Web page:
Self-Driving Engineering with George Hotz

In the smartphone market there are two dominant operating systems: one closed source (iPhone) and one open source (Android). The market for self-driving cars could play out the same way, with a company like Tesla becoming the closed source iPhone of cars, and a company like Comma.ai developing the open source Android of self-driving cars.

George Hotz is the CEO of Comma.ai. Comma makes hardware devices that allow users with “normal” cars to be augmented with advanced cruise control and lane assist features. This means you can take your own car–for example, a Toyota Prius–and outfit your car to have something similar to the Tesla Autopilot. Comma’s hardware devices cost under $1000 to order online.

George joins the show to explain how the Comma hardware and software stack works in detail–from the low level interface with a car’s CAN bus to the high level machine learning infrastructure.

Users who purchase the Comma.ai hardware drive around with a camera facing the front of their windshield. This video is used to orient the state of the car in space. The video from that camera also gets saved and uploaded to Comma’s servers. Comma can use this video together with labeled events from the user’s driving experience to crowdsource their model for self-driving.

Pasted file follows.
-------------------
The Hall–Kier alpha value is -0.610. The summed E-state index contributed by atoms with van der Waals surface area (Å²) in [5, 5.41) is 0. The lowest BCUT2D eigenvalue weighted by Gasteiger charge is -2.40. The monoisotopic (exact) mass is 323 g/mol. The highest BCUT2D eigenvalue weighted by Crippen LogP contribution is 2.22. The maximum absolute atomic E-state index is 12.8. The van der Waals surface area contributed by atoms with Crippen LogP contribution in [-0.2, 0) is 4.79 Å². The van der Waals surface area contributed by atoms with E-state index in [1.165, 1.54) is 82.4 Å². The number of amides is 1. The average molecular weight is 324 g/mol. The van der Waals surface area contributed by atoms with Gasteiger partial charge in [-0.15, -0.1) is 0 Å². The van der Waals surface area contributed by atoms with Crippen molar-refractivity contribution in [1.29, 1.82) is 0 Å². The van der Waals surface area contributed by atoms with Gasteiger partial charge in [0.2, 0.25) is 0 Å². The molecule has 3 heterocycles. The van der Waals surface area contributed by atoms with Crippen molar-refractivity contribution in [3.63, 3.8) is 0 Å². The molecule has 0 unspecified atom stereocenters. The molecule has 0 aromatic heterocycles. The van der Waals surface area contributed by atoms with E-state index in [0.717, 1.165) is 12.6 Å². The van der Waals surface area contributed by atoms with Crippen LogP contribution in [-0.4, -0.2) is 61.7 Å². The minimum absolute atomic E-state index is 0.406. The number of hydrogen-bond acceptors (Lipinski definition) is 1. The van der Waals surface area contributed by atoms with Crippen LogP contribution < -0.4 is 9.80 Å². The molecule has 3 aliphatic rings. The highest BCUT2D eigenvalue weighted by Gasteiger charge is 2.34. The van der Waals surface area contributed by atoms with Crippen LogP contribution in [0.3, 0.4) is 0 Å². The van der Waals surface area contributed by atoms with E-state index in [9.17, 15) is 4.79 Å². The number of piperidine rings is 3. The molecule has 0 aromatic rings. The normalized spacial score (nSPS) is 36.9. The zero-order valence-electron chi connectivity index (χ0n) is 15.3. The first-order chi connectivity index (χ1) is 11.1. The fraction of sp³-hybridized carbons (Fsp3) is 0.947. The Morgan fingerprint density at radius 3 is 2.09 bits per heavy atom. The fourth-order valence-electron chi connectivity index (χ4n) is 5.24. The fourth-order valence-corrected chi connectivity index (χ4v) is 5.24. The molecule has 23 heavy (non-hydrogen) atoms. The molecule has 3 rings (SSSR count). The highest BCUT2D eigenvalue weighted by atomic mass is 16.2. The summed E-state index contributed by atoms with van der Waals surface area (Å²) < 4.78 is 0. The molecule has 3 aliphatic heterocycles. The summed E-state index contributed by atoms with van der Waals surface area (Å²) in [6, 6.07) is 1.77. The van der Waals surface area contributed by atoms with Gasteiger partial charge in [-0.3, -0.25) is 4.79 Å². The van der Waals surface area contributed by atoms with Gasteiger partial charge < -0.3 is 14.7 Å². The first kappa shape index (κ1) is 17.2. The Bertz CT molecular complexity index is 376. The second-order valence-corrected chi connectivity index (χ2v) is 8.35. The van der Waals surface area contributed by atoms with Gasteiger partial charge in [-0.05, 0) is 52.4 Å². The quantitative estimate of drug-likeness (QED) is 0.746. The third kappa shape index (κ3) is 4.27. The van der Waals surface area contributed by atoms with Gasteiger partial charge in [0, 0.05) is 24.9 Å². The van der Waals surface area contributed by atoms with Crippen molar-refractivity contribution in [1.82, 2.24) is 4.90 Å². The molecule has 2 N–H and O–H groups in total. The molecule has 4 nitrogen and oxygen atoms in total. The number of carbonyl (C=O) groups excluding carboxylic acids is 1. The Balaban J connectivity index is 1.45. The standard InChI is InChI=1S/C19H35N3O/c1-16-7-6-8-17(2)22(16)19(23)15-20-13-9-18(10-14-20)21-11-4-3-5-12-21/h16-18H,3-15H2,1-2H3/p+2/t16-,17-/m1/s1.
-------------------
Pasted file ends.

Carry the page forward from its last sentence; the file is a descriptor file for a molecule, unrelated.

For example, if a user is driving down a long stretch of highway, and they turn on the Comma.ai driving assistance, the car will start driving itself and the video capture will begin. If the car begins to swerve into another lane, the user will take over for the car and the Comma system will disengage. This “disengagement” event gets labeled as such, and when that data makes it back to Comma’s servers, Comma can use the data to update their models.

George is very good at explaining complex engineering topics, and is also quite entertaining and open to discussing the technology as well as other competitors in the autonomous car space. I have not been able to get many other people on the show to talk about autonomous cars, so this was quite refreshing! I hope to do more in the future.

Transcript

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